A Fluke Is Not Just A Fish

Every good relationship requires compromise, and when Jen decided that the chandelier light fixtures in the dining room and the living room needed to be painted, and I didn't really feel like painting them, I eventually ended up painting them.

Now you may be wondering, as we wondered, why there was a chandelier light fixture in the living room. I don't know the answer to that. But it was there and needed to be painted.

Kawama, Astoria, Queens

Like I said, I wasn't terribly interested in taking down light fixtures and painting them. I wasn't too secure with my ability to take them down, paint them and return them to where they belong and work again.

Kawama, Astoria, Queens

Now the thing I love about electricity — and plumbing, for that matter — is that it's usually pretty simple. You connect something, hopefully correctly, and it turns on. It's like logic on a practical scale. So when the chandelier fixture in the dining room stopped working, it was really disconcerting.

I have to admit that I have no idea what I did to make it stop working, or if I even did anything and it stopped working. Frankly, it would have been better if I unscrewed it from the ceiling, pulled the wires down from the crawl space and cut them in two because at least then I'd know why it stopped working.

I tried everything — changed the light switch, stripped the wires and reattached them, switched the wires around, switched the wires around on the light switch, switched the fixture from the living room into the dining room. Nothing was happening.

Then the madness began. I like Googling my way out of problems, but electricity questions are something that you don't want to Google — the discussion of currents and positivity and negativity is almost too mystical. Basically the only advice I could discern was to call an electrician.

I kept retracing my steps, trying to figure out what I undid. For example, I knew the light fixture in the dining room was connected to the main circuit that travels throughout the house. In our case, we have seven circuits — two for the air conditioner outlets in the two bedrooms, one for the kitchen, one for the boiler, I guess a few others and then this one for basically everything else — the basement, the other stuff in the bedrooms, the staircase light, the hallway lights and then of course the dining room, which is what the chandelier was connected to.

So then I noticed the lights in the basement were weak — where they weren't before. At first I assumed the fluorescent bulbs were going out — and I had no idea how old they were since we just bought the house — but then I got to Googling and learned that dim lights can be the sign of something, too. Something bad about weak current. Something I didn't want to be true.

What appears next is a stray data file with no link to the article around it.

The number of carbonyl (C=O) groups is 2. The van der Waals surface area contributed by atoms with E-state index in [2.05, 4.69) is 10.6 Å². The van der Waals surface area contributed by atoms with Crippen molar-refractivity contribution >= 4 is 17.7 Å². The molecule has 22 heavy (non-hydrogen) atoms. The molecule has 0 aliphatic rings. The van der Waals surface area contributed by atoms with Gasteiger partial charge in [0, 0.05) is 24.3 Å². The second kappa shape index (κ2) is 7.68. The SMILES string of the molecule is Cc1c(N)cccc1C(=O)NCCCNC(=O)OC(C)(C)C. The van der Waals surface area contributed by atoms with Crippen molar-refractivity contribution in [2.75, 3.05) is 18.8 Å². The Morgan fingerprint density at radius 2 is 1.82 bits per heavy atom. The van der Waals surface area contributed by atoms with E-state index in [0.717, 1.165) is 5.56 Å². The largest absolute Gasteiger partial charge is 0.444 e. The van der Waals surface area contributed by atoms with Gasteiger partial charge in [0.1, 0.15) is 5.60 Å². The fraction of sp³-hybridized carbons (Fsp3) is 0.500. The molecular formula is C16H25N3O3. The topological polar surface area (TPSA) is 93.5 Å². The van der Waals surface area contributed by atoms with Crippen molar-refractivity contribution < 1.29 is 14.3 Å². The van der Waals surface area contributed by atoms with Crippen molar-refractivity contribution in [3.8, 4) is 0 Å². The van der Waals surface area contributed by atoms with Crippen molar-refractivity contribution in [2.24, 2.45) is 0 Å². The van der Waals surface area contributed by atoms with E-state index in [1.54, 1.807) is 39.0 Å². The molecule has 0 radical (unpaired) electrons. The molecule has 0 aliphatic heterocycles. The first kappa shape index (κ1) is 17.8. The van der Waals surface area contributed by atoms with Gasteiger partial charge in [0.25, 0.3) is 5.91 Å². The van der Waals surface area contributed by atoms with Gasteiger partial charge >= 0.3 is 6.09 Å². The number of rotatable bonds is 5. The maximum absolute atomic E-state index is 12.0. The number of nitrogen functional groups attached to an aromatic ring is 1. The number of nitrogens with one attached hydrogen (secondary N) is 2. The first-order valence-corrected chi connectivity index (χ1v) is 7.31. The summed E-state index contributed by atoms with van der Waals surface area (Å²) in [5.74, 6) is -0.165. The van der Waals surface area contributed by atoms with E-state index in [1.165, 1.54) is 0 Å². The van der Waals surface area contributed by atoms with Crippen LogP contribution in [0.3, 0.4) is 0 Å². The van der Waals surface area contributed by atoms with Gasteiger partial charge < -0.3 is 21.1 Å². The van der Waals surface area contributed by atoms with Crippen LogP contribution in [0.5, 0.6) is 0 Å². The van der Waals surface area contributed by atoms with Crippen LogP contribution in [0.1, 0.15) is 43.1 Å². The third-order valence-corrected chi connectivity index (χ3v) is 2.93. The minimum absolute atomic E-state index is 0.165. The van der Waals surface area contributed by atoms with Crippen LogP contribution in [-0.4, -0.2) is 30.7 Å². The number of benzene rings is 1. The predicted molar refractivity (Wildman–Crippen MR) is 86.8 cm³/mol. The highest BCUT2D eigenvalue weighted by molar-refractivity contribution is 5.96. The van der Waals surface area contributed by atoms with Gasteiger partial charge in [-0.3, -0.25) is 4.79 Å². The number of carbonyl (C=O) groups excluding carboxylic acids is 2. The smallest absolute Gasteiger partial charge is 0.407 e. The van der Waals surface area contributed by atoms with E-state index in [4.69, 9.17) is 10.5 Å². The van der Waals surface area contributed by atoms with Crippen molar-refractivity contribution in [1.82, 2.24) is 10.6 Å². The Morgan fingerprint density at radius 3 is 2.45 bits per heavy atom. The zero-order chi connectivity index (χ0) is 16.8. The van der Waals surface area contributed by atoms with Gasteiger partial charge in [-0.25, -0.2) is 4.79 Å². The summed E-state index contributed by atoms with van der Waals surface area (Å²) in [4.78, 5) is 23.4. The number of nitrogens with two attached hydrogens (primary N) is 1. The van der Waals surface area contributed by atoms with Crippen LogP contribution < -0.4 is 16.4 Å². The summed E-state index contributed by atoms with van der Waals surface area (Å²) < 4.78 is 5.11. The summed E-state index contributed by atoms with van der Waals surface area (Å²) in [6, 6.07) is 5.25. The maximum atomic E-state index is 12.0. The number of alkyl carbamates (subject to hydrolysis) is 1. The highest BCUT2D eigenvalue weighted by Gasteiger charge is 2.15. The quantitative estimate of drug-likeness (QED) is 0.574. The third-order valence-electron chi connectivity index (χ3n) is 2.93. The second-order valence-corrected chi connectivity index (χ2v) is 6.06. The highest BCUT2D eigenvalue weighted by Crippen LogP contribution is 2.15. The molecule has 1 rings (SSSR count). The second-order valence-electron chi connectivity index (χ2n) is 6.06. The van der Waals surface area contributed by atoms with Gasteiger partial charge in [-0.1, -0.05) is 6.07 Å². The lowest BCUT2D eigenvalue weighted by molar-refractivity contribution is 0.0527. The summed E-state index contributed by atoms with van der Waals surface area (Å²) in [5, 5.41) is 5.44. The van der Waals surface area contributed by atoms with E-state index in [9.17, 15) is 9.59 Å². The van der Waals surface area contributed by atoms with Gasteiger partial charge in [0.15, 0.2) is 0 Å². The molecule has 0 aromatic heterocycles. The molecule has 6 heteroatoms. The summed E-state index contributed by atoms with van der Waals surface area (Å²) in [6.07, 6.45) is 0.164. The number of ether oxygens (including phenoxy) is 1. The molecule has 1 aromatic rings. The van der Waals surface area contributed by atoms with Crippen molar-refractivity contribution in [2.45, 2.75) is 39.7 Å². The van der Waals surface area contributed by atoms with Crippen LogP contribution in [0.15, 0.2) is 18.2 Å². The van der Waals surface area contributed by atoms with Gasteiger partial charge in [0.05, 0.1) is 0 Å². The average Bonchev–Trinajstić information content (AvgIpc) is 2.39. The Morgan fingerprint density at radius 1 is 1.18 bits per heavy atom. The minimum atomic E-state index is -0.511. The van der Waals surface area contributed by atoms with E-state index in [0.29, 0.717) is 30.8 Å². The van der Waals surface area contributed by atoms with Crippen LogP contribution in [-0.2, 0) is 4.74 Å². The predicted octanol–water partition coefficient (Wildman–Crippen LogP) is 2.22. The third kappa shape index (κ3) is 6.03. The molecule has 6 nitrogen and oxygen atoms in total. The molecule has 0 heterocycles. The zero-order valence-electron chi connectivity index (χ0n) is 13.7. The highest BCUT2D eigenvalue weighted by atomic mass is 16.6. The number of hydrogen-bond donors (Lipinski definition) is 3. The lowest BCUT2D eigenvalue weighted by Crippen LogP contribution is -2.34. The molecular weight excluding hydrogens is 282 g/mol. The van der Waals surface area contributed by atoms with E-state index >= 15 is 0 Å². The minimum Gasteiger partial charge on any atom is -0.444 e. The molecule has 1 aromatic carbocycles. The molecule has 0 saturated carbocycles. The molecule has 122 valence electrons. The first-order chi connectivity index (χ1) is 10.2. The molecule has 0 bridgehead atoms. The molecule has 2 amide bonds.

On a hunch I decided to switch my computer arrangement to the air conditioning outlet in the one bedroom. I was getting ready to switch off that main circuit to work on the lights when, lo and behold, the chandelier started working again.

Like I said, I want to assume it was something I did, so I went back and listed everything I did. Jen had a friend at work who was a contractor, and we were going to run it by him.

One of the first things we did was change the light fixtures in the bedroom and bathroom, which are both on the same circuit as the chandelier — I didn't think this caused the chandelier to stop working, but I forget the time frame.

Another thing I did made more sense because it just looked old and fucked up and looked like it could screw up something. Basically, when I painted in the stairwell, at the top of the stairwell there was this ancient light switch plate behind the door that we never open. I took off the light switch to paint and when I did, the switch was stuck in a half-on-half-off position from years of paint and I played around with it. I assumed it was a non-working switch. It looked like it was a gazillion years old, and every other light switch in the house had been updated except for this one.

Kawama, Astoria, Queens

But maybe they just forgot about it since it was behind the door in the stairwell and they missed it. Maybe they assumed it didn't work either. (Or perhaps they knew not to touch it; "Don't Touch It!" is the main lesson of everything I've learned about fixing stuff in the house.)

Maybe when I put the light switch plate back on, it jarred the switch. Maybe that shorted out the other switch. Maybe the chandelier fixture stopped working around this point. I wasn't really sure of anything, but I couldn't think of what else it would be. And when you look at what's behind the switch plate, you think this has to be what went wrong.

Kawama, Astoria, Queens

Eventually I tried turning this old switch off and on and what I assumed was a vestigial switch actually controlled the light in the dining room down at the bottom of the stairs.

So that was that — mystery solved. Except that I'm pretty sure I tried all this stuff before. Jen's contractor friend's advice: "Call an electrician." Which is what basically everyone on Google says, too.

So fast forward a few weeks — we were getting a circuit installed in the basement for a washer/dryer hookup and once everything was going along OK I inquired about it. It was one of those questions that you're not sure you want the answer to, so I prefaced it by making it clear that everything was basically working fine now.

He just shrugged.

"It was probably just a fluke."

A fluke?

"A fluke."

Which was the best answer I'd ever gotten.

Posted: January 25th, 2012 | Author: | Filed under: The Cult Of Domesticity | Tags: , , , , ,

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